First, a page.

16 April 2014
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Kensho raises $10m to build a Siri-like assistant for capital markets trading

23 January 2014  |  2685 views  |  0 Stock market graph

US start-up Kensho has raised $10 million in seed funding to build an "intelligent market research assistant" that will answer complex financial questions asked in natural language.

The funding comes from General Catalyst, NEA, Accel Partners, Google Ventures, Devonshire Investors, and other VCs.

Built by a team of veteran software engineers with backgrounds at giants including Google and Apple, the assistant, called Warren, aims to provide professional-grade research and analysis to the masses.

Warren currently answers a million distinct types of natural language questions about the impact of global events on asset prices. Users type in a market related question, such as: What happens to the share prices of energy companies when oil trades above $100 a barrel and political unrest has recently occurred in the Middle East?

The system then analyses worldwide event data and presents the results using intuitive graphical user interfaces in a fraction of the time spent by institutional research teams today, and without writing code, boasts Kensho.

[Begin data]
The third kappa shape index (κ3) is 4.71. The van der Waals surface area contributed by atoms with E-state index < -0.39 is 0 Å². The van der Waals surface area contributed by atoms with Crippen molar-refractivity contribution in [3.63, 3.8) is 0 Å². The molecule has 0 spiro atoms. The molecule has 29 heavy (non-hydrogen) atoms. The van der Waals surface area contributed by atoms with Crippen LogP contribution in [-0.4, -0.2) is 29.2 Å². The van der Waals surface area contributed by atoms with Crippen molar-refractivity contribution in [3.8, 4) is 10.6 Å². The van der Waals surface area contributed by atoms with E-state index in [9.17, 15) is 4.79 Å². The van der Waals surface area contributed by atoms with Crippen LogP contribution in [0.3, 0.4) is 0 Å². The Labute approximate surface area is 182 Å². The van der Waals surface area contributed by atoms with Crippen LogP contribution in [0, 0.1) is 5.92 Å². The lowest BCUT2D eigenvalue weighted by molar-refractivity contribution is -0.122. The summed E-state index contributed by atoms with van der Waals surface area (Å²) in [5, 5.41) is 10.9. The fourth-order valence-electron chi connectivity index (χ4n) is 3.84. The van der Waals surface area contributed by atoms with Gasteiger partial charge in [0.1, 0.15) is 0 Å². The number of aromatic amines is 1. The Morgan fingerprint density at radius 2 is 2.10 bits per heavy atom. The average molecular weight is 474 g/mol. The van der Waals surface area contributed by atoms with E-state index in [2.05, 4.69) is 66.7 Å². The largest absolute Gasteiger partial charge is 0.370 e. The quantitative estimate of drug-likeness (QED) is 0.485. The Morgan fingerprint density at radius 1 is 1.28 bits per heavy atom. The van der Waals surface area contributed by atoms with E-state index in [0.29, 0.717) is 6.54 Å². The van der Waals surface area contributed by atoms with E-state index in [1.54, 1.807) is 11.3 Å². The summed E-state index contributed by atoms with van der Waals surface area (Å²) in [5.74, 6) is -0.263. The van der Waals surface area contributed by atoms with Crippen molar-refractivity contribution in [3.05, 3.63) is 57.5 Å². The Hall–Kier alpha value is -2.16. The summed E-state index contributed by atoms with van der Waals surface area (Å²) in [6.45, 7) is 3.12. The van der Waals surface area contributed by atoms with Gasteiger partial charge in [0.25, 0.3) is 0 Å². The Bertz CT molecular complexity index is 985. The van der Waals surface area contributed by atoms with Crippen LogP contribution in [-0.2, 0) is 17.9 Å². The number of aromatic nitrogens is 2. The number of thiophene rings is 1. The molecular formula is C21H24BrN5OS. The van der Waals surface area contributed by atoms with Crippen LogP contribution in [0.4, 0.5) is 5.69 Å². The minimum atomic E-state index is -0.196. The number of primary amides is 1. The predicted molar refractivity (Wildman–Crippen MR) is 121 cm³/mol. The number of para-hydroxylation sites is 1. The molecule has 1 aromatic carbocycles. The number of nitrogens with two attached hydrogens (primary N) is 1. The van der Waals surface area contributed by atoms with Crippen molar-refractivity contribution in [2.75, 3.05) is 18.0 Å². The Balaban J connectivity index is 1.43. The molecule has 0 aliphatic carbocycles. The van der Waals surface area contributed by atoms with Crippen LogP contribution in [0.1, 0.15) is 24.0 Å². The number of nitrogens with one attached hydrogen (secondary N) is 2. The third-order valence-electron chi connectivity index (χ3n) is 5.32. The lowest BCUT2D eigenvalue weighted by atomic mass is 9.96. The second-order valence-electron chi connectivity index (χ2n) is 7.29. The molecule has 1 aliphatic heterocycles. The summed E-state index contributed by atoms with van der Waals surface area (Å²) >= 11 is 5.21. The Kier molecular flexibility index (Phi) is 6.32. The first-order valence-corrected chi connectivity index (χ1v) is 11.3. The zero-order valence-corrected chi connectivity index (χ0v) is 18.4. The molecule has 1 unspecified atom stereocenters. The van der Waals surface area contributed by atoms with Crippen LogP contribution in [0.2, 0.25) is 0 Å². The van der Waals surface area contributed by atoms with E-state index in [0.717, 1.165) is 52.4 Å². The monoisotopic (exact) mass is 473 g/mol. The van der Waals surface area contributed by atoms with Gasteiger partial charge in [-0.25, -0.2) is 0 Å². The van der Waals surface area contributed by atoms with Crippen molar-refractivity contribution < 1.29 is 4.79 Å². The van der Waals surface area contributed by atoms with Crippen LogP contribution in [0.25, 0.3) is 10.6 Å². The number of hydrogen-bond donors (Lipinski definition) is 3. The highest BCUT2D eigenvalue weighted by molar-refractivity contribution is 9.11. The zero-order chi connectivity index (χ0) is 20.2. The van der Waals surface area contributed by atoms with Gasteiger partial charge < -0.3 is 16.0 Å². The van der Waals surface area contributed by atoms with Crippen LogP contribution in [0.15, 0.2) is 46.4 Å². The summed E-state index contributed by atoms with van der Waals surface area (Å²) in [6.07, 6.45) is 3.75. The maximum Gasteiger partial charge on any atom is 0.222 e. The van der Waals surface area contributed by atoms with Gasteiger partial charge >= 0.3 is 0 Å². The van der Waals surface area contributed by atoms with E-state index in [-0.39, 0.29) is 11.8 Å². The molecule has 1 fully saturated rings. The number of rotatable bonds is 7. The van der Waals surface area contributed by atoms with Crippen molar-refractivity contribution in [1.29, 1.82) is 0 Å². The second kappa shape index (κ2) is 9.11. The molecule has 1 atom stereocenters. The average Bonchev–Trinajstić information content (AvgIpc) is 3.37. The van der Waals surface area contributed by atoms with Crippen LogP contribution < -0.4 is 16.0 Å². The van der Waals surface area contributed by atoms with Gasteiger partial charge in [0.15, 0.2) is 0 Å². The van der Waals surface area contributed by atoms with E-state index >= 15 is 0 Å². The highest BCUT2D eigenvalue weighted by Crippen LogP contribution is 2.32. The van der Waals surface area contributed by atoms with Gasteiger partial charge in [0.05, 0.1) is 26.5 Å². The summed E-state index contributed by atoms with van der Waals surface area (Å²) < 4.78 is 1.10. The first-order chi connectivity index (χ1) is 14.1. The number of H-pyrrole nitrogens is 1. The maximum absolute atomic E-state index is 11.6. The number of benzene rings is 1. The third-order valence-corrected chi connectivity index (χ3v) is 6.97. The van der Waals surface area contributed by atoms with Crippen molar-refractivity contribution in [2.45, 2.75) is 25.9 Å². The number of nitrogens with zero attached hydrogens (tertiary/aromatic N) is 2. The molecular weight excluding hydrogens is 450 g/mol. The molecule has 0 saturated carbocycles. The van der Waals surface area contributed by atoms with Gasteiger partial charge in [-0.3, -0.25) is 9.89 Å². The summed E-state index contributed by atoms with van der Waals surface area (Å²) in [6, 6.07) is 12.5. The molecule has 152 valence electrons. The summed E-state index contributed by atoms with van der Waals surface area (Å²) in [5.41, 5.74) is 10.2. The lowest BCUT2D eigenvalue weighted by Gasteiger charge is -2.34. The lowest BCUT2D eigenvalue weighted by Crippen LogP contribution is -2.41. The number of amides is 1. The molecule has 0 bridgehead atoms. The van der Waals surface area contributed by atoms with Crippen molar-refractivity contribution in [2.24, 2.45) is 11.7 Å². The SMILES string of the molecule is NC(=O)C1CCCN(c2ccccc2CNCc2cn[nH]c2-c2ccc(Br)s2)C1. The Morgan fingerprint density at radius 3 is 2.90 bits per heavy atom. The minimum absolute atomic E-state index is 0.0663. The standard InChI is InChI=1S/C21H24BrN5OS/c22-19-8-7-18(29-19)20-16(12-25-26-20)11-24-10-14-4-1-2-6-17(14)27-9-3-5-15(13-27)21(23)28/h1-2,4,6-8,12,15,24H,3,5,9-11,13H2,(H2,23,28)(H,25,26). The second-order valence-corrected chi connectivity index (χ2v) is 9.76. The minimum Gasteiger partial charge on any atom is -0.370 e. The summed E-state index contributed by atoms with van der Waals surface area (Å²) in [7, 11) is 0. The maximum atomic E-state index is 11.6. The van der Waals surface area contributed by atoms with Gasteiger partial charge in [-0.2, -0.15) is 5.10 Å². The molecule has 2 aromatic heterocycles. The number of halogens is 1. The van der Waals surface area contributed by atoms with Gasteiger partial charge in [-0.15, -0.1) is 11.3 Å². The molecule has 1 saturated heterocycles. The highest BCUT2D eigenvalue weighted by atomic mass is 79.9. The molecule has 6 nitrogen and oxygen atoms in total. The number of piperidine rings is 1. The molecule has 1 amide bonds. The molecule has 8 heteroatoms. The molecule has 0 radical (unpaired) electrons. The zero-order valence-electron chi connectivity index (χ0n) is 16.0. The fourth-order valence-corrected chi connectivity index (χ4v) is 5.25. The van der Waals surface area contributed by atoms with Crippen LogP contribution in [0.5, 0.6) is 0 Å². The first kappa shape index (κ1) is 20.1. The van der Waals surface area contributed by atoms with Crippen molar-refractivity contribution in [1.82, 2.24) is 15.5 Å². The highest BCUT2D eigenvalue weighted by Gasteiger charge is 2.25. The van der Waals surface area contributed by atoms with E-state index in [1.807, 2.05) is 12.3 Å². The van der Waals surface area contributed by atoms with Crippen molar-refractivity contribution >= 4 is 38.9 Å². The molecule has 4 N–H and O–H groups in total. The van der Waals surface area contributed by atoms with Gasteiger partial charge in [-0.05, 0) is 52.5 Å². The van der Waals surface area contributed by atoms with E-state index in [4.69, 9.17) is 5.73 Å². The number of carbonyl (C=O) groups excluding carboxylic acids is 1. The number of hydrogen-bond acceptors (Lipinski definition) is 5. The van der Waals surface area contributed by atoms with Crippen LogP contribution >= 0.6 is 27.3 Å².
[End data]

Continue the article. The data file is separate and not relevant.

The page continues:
Daniel Nadler, CEO, Kensho, says that Warren is a financial services equivalent of the virtual intelligent assistants being built by the world's biggest tech firms - such as Apple's Siri, IBM's Watson and Google's Now.

The assistant is built completely on Nasdaq OMX FinQloud, a secure cloud computing platform designed for the financial services sector. Using the cloud lets smaller firms that still rely on Excel to compete with the big hedge funds that spend millions of dollars on fixed computing infrastructures.

The platform will have to support one of the "most significant engineering challenges in the history of financial technology," claims Nadle. "It will require that an intelligent computer system read millions of pages of natural language documents and have total recall of petabytes of financial data, analysing the cross-implications in a matter of seconds".

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